Here's the Anderson connector right on top. Just grab it and pull the two halves to disconnect all power.


Here's what the car now looks like with the entire rear seat removed and all the back body interior panels gone.


Boy, that carpet looks pretty dirty too. Anyone ever replace carpet in a car before? How tough is it? Astroturf might be pretty funny in there.

Anyways, with the back seat gone, it's pretty easy to visualize how I could cut a rectangular hole and build a box that drops down into that to hold more batteries.

In the wayback, there is the spare tire well directly below the batteries. It is an odd shape and not wide enough for four batteries. I think when I first experimented with how to put the batteries in the back, I found the two batteries would fit down into the well, but the other two couldn't, so I just put all four straight across on scrap bed frame metal.

If I cut a box down into the spare wheel well. I could fit all the batteries below the car.

I then might be able to put the back seat and cargo area floor carpet back in and actually have cargo space! (although not weight-carrying capability!)

This geo metro is using the same batteries I am (although a lot more of them!) and nicely displays how they can be sunk in the trunk.



I also liked the design of this Geo Metro.

Here, you can see the Yellow Tops in a box where the back seat was.


Can't tell how that's the back seat? How about if we put the seat back in?


That's right, it's so nice you can even put the baby's seat back there.

So anyways, I am thinking that I can put 12 batteries in the car. I can parallel them and stick with my measely 72V system, without having to upgrade my controller or charger.

BUT, if I can "road-test" somebody else's homebuilt 144V controller (hint hint) I could rig the batteries up as a 12 batt series!

Now we would be talking serious transportation!!!

How many inches of road clearance do I need? I wouldn't want a speed-bump to smash my battery box...

I still need to figure out how to boost my suspension.



PS: If I have 4 batteries in the way-back, 4 under the rear seat, and 2 in front, that only gets me 10 batteries - 120v if series or 60v in parallel!

Where would I cram 2 more batteries? Under the hood. For the life of me, I can't find it, but I have seen a photograph of a Geo Metro with my exact same batteries under the hood.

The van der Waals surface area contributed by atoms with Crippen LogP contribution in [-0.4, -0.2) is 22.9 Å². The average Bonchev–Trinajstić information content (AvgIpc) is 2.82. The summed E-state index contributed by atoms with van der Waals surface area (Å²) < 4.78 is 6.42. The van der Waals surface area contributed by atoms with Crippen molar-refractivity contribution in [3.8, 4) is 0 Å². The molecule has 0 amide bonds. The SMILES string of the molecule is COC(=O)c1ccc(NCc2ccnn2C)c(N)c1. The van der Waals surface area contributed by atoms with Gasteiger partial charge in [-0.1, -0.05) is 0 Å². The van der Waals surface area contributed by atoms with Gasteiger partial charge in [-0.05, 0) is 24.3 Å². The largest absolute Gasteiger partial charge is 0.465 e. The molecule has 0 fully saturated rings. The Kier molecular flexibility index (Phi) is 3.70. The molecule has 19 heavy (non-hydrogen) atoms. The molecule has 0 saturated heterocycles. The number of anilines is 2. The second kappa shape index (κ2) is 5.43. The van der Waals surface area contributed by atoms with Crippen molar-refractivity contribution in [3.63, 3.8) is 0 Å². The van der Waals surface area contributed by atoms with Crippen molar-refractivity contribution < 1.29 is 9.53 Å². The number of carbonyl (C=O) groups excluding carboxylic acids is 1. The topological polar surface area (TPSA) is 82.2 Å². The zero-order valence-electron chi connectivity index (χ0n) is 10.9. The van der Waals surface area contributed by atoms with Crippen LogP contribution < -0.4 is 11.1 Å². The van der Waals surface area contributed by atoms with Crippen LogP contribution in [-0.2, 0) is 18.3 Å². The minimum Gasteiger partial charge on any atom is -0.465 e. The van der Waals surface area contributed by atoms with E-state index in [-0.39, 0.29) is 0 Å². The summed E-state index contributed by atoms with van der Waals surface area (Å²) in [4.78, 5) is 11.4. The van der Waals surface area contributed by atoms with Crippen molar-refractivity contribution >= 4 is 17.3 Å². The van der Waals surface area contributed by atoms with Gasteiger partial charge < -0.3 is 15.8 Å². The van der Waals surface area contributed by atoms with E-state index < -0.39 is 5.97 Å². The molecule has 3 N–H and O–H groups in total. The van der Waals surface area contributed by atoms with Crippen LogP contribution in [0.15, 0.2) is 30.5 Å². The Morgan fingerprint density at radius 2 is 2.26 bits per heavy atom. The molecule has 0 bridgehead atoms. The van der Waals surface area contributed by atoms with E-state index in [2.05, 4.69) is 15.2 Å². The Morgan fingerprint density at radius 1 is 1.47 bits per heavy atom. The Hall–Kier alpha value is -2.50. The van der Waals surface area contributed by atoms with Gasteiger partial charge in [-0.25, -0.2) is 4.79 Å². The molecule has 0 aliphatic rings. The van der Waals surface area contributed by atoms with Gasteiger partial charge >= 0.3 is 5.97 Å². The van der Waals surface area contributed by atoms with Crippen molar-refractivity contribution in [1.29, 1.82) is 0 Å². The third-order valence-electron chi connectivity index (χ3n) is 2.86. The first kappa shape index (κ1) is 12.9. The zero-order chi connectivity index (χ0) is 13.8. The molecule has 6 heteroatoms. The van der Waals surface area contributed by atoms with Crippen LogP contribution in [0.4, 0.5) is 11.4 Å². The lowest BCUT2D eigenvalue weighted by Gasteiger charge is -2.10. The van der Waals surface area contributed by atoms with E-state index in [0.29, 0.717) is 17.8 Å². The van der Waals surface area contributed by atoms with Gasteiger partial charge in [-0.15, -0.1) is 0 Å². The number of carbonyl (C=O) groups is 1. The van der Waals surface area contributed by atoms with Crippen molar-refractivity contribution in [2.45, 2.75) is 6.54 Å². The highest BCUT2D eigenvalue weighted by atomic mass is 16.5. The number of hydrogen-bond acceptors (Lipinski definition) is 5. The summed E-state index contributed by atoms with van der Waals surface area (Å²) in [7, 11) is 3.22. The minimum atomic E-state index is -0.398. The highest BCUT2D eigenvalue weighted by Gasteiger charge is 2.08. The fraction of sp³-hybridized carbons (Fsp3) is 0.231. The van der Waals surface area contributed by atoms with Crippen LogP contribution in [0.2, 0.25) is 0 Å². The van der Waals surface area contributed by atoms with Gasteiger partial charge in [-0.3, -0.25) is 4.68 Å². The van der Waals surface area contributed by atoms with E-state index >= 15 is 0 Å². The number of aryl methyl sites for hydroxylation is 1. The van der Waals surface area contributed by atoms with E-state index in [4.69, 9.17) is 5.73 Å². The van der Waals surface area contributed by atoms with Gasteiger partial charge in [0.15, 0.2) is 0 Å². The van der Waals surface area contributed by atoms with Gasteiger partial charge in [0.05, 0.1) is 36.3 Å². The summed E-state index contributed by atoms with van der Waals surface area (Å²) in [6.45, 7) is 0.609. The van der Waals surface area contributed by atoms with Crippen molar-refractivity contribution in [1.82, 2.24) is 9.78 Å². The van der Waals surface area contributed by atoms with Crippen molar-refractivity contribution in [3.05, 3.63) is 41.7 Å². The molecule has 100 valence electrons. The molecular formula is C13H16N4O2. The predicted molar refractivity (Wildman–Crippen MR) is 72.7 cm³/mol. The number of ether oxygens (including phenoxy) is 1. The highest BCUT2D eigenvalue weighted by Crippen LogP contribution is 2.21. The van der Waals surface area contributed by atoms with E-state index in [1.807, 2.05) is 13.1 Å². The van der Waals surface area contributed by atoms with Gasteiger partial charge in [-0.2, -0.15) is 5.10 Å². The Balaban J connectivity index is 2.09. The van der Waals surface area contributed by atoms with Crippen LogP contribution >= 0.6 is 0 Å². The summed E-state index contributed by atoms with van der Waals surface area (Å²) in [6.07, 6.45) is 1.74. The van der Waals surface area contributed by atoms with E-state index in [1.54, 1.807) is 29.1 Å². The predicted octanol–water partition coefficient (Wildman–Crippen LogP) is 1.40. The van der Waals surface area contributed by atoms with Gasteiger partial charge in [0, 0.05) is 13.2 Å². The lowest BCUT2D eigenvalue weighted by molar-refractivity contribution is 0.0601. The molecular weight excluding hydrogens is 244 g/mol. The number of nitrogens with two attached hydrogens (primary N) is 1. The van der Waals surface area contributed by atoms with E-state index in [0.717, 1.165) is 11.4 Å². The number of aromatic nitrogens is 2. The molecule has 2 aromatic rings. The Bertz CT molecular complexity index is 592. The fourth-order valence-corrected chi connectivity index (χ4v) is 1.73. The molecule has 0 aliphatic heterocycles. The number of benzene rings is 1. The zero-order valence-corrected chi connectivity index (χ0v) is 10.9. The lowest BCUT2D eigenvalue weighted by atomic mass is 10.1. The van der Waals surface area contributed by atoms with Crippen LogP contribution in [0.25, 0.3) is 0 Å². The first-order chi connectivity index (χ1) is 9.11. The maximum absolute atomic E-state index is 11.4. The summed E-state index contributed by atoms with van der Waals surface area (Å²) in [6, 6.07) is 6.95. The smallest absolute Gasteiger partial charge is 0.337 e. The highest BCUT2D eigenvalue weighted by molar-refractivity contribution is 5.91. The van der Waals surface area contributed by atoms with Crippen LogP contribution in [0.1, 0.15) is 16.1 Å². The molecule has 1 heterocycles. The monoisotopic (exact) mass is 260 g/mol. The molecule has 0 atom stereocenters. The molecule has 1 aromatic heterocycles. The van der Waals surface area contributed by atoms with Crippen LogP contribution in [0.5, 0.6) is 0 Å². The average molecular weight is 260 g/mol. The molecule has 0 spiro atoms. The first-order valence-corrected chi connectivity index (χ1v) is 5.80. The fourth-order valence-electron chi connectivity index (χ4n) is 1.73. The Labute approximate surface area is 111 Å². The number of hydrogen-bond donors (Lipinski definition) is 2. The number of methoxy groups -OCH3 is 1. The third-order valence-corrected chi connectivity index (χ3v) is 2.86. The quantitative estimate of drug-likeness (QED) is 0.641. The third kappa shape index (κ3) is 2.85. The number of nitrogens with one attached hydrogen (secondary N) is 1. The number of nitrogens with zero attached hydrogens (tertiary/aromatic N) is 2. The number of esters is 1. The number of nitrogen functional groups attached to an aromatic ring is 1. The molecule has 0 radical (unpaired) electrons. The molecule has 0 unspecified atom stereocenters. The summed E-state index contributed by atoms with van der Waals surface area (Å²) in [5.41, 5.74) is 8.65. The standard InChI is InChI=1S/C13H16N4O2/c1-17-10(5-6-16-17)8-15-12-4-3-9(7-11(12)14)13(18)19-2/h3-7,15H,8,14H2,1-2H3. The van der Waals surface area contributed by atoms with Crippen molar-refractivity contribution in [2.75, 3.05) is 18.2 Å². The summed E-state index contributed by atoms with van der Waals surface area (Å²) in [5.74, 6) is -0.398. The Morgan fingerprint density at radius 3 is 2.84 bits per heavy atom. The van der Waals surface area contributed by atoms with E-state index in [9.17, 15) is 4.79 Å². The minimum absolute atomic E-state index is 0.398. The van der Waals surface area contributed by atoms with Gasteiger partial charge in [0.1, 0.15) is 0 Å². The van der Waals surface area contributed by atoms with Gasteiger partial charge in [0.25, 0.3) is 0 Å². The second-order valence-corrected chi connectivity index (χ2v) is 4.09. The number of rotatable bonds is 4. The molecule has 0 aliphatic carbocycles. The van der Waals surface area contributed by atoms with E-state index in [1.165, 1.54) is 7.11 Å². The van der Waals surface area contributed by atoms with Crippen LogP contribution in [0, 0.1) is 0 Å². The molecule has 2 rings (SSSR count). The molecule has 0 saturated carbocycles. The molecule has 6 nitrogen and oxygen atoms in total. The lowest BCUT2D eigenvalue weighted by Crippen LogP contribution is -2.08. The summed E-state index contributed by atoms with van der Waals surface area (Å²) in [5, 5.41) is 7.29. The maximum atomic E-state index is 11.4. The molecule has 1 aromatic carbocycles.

All four batteries are in the radiator position, but they run the length of the car. That makes a block of batteries 13 inches deep and 28 inches wide, just like in the back of my car right now.

I measures between the headlights in front, and it's just a hair over 28 inches! Measuring between the transmission and the grill is about 14 inches! I may have to trim a little bit off the motor adapter plate (it sticks out further than it needs to) but I should be able to fit 4 batteries in radiator position.

I knew there was a reason we so overbuilt that front battery tray....
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Last edited by bennelson; 02-10-2009 at 06:16 PM.. Reason: front batts.
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Old 02-10-2009, 06:10 PM   #976 (permalink)
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i was looking and i found a few items that might help with your suspension issues RIDE CONTROL HELPERS : JC Whitney: Auto Parts & Accessories Automan LEAF SPRING ADJUSTABLE HELPERS : JC Whitney: Auto Parts & Accessories
Gabriel HIJACKERS® AIR-ADJUSTABLE SHOCKS : JC Whitney: Auto Parts & Accessories i hope this will help
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Old 02-10-2009, 07:43 PM   #977 (permalink)
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Quote:
Originally Posted by bennelson View Post
So anyways, I am thinking that I can put 12 batteries in the car. I can parallel them and stick with my measely 72V system, without having to upgrade my controller or charger.
That's what Dr. Larry Tillman did.
Dr. Larry's EV

There aren't any really good pictures of how the batteries are arranged, but you get to see some of Darin's comments from like 2 or 3 years ago!

Quote:
Originally Posted by bennelson View Post
BUT, if I can "road-test" somebody else's homebuilt 144V controller (hint hint) I could rig the batteries up as a 12 batt series!
Who's? I want one too! haha!


Quote:
Originally Posted by bennelson View Post
Now we would be talking serious transportation!!!
oh ya! It sound like the 12 batteries are going to make it nicely! This is very exciting.
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Old 02-10-2009, 09:42 PM   #978 (permalink)
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Definitely do the two strings of 72 volts. Your range would be sweet, and upgrading to 144 volts would be as simple as a quick rewire.

I thought about doing a parallel setup for 96 volts, but the batteries I am using are just too big to have 16 of them!

So how many batteries do you have to play with?
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Old 02-10-2009, 10:00 PM   #979 (permalink)
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I think I have 18 total batteries?

I remember buying 12, and then going back and getting whatever was left in another trip.

I think I have a total of 13 between my Metro and garage and 5 more in the Citicar (in storage)

I may have had up to two dozen, but sold 6 to another guy who is trying to get a Citicar on the road (haven't seen him since then.)

When I actually go to the full dozen batteries, I will have to load test them all and pick out the best ones and try to match them all up as best I can.
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Old 02-11-2009, 08:41 AM   #980 (permalink)
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Sounds like a great idea Ben. You'll have some pretty nice range with 12 batteries. I'd be all too happy to help out too.